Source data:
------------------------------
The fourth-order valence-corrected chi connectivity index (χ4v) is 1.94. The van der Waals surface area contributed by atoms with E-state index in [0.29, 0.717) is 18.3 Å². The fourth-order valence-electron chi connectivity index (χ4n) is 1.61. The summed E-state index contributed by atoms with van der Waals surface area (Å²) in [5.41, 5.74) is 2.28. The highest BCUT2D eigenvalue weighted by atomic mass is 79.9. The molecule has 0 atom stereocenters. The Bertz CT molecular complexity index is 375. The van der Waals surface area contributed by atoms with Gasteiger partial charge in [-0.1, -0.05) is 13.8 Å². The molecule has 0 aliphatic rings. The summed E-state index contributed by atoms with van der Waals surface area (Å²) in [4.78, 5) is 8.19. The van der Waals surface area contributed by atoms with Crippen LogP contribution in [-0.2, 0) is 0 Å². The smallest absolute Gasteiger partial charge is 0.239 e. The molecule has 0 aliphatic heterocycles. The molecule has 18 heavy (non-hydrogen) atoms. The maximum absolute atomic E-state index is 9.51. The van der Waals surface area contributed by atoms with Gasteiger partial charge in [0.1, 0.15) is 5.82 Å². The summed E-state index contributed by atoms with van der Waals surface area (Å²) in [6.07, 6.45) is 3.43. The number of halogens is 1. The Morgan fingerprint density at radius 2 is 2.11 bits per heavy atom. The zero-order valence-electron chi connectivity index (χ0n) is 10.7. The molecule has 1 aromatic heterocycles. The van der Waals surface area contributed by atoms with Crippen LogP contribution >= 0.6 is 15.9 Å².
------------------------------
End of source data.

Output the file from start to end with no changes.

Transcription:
The fourth-order valence-corrected chi connectivity index (χ4v) is 1.94. The van der Waals surface area contributed by atoms with E-state index in [0.29, 0.717) is 18.3 Å². The fourth-order valence-electron chi connectivity index (χ4n) is 1.61. The summed E-state index contributed by atoms with van der Waals surface area (Å²) in [5.41, 5.74) is 2.28. The highest BCUT2D eigenvalue weighted by atomic mass is 79.9. The molecule has 0 atom stereocenters. The Bertz CT molecular complexity index is 375. The van der Waals surface area contributed by atoms with Gasteiger partial charge in [-0.1, -0.05) is 13.8 Å². The molecule has 0 aliphatic rings. The summed E-state index contributed by atoms with van der Waals surface area (Å²) in [4.78, 5) is 8.19. The van der Waals surface area contributed by atoms with Crippen LogP contribution in [-0.2, 0) is 0 Å². The smallest absolute Gasteiger partial charge is 0.239 e. The molecule has 0 aliphatic heterocycles. The molecule has 18 heavy (non-hydrogen) atoms. The maximum absolute atomic E-state index is 9.51. The van der Waals surface area contributed by atoms with Gasteiger partial charge in [0.1, 0.15) is 5.82 Å². The summed E-state index contributed by atoms with van der Waals surface area (Å²) in [6.07, 6.45) is 3.43. The number of halogens is 1. The Morgan fingerprint density at radius 2 is 2.11 bits per heavy atom. The zero-order valence-electron chi connectivity index (χ0n) is 10.7. The molecule has 1 aromatic heterocycles. The van der Waals surface area contributed by atoms with Crippen LogP contribution >= 0.6 is 15.9 Å².